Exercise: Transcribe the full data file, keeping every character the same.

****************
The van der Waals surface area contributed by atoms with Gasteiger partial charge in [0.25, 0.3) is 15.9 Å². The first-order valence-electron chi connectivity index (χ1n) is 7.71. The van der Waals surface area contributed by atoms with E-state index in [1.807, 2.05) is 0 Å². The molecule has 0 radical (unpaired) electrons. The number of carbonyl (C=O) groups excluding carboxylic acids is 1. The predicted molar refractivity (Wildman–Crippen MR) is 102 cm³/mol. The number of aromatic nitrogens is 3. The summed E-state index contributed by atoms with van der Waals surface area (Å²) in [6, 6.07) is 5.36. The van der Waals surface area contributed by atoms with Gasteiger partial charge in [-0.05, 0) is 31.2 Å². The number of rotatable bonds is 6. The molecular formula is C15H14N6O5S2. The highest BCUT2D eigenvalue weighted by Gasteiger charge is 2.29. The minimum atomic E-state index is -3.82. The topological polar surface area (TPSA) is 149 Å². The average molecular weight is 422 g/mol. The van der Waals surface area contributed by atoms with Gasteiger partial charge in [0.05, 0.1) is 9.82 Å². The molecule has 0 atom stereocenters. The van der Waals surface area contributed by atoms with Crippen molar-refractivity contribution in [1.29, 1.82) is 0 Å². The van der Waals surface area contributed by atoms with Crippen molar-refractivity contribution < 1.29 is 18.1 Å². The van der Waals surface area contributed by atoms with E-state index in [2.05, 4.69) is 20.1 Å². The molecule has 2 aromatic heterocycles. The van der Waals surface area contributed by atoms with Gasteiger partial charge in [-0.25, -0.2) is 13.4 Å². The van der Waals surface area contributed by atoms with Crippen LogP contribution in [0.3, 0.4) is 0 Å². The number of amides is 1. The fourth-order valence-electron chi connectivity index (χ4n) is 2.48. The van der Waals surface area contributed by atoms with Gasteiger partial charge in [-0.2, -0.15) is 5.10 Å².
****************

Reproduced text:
The van der Waals surface area contributed by atoms with Gasteiger partial charge in [0.25, 0.3) is 15.9 Å². The first-order valence-electron chi connectivity index (χ1n) is 7.71. The van der Waals surface area contributed by atoms with E-state index in [1.807, 2.05) is 0 Å². The molecule has 0 radical (unpaired) electrons. The number of carbonyl (C=O) groups excluding carboxylic acids is 1. The predicted molar refractivity (Wildman–Crippen MR) is 102 cm³/mol. The number of aromatic nitrogens is 3. The summed E-state index contributed by atoms with van der Waals surface area (Å²) in [6, 6.07) is 5.36. The van der Waals surface area contributed by atoms with Gasteiger partial charge in [-0.05, 0) is 31.2 Å². The number of rotatable bonds is 6. The molecular formula is C15H14N6O5S2. The highest BCUT2D eigenvalue weighted by Gasteiger charge is 2.29. The minimum atomic E-state index is -3.82. The topological polar surface area (TPSA) is 149 Å². The average molecular weight is 422 g/mol. The van der Waals surface area contributed by atoms with Gasteiger partial charge in [0.05, 0.1) is 9.82 Å². The molecule has 0 atom stereocenters. The van der Waals surface area contributed by atoms with Crippen molar-refractivity contribution in [1.29, 1.82) is 0 Å². The van der Waals surface area contributed by atoms with Crippen molar-refractivity contribution < 1.29 is 18.1 Å². The van der Waals surface area contributed by atoms with E-state index in [2.05, 4.69) is 20.1 Å². The molecule has 2 aromatic heterocycles. The van der Waals surface area contributed by atoms with Gasteiger partial charge in [-0.25, -0.2) is 13.4 Å². The van der Waals surface area contributed by atoms with Crippen LogP contribution in [0.3, 0.4) is 0 Å². The number of amides is 1. The fourth-order valence-electron chi connectivity index (χ4n) is 2.48. The van der Waals surface area contributed by atoms with Gasteiger partial charge in [-0.2, -0.15) is 5.10 Å².